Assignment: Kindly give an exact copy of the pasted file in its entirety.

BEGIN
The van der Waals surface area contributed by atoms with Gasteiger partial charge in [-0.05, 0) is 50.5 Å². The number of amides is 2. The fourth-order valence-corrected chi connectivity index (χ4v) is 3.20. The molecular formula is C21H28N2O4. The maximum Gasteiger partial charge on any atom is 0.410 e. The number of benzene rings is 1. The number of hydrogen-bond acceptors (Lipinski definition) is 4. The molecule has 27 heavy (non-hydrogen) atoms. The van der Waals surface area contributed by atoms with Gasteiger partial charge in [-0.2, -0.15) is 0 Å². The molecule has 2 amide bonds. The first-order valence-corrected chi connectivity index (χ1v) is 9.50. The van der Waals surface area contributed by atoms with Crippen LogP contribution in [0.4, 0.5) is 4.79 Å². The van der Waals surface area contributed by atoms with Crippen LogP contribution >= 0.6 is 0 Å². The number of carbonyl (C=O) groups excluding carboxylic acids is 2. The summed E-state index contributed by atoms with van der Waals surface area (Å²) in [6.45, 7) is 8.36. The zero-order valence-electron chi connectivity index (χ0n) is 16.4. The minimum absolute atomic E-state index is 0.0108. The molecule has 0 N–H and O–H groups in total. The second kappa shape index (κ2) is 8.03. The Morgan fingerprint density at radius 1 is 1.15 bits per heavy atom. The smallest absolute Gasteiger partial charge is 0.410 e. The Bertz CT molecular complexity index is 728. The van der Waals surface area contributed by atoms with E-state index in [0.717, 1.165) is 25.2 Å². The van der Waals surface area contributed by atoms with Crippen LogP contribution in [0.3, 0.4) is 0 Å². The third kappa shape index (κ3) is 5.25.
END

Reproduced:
The van der Waals surface area contributed by atoms with Gasteiger partial charge in [-0.05, 0) is 50.5 Å². The number of amides is 2. The fourth-order valence-corrected chi connectivity index (χ4v) is 3.20. The molecular formula is C21H28N2O4. The maximum Gasteiger partial charge on any atom is 0.410 e. The number of benzene rings is 1. The number of hydrogen-bond acceptors (Lipinski definition) is 4. The molecule has 27 heavy (non-hydrogen) atoms. The van der Waals surface area contributed by atoms with Gasteiger partial charge in [-0.2, -0.15) is 0 Å². The molecule has 2 amide bonds. The first-order valence-corrected chi connectivity index (χ1v) is 9.50. The van der Waals surface area contributed by atoms with Crippen LogP contribution in [0.4, 0.5) is 4.79 Å². The van der Waals surface area contributed by atoms with Crippen LogP contribution >= 0.6 is 0 Å². The number of carbonyl (C=O) groups excluding carboxylic acids is 2. The summed E-state index contributed by atoms with van der Waals surface area (Å²) in [6.45, 7) is 8.36. The zero-order valence-electron chi connectivity index (χ0n) is 16.4. The minimum absolute atomic E-state index is 0.0108. The molecule has 0 N–H and O–H groups in total. The second kappa shape index (κ2) is 8.03. The Morgan fingerprint density at radius 1 is 1.15 bits per heavy atom. The smallest absolute Gasteiger partial charge is 0.410 e. The Bertz CT molecular complexity index is 728. The van der Waals surface area contributed by atoms with E-state index in [0.717, 1.165) is 25.2 Å². The van der Waals surface area contributed by atoms with Crippen LogP contribution in [0.3, 0.4) is 0 Å². The third kappa shape index (κ3) is 5.25.